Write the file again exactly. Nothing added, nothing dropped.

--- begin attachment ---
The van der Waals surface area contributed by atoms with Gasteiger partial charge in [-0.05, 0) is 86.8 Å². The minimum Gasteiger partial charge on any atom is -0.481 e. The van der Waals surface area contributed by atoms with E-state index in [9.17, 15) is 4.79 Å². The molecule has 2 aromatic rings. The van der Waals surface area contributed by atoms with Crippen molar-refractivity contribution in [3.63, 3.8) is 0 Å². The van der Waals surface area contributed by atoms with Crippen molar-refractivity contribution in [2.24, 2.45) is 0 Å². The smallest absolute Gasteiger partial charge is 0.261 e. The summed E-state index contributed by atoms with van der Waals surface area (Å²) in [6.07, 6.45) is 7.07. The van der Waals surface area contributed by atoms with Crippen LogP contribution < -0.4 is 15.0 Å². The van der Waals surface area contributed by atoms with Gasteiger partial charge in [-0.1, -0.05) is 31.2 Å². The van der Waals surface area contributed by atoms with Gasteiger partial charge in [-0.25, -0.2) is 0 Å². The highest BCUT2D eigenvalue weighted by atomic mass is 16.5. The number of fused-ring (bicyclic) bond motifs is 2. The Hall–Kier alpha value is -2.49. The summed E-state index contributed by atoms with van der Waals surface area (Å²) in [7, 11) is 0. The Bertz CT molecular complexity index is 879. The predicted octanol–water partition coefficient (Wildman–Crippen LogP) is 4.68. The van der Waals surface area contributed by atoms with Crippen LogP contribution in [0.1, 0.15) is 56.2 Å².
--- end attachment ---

The van der Waals surface area contributed by atoms with Gasteiger partial charge in [-0.05, 0) is 86.8 Å². The minimum Gasteiger partial charge on any atom is -0.481 e. The van der Waals surface area contributed by atoms with E-state index in [9.17, 15) is 4.79 Å². The molecule has 2 aromatic rings. The van der Waals surface area contributed by atoms with Crippen molar-refractivity contribution in [3.63, 3.8) is 0 Å². The van der Waals surface area contributed by atoms with Crippen molar-refractivity contribution in [2.24, 2.45) is 0 Å². The smallest absolute Gasteiger partial charge is 0.261 e. The summed E-state index contributed by atoms with van der Waals surface area (Å²) in [6.07, 6.45) is 7.07. The van der Waals surface area contributed by atoms with Crippen LogP contribution < -0.4 is 15.0 Å². The van der Waals surface area contributed by atoms with Gasteiger partial charge in [-0.1, -0.05) is 31.2 Å². The van der Waals surface area contributed by atoms with Gasteiger partial charge in [-0.25, -0.2) is 0 Å². The highest BCUT2D eigenvalue weighted by atomic mass is 16.5. The number of fused-ring (bicyclic) bond motifs is 2. The Hall–Kier alpha value is -2.49. The summed E-state index contributed by atoms with van der Waals surface area (Å²) in [7, 11) is 0. The Bertz CT molecular complexity index is 879. The predicted octanol–water partition coefficient (Wildman–Crippen LogP) is 4.68. The van der Waals surface area contributed by atoms with Crippen LogP contribution in [0.1, 0.15) is 56.2 Å².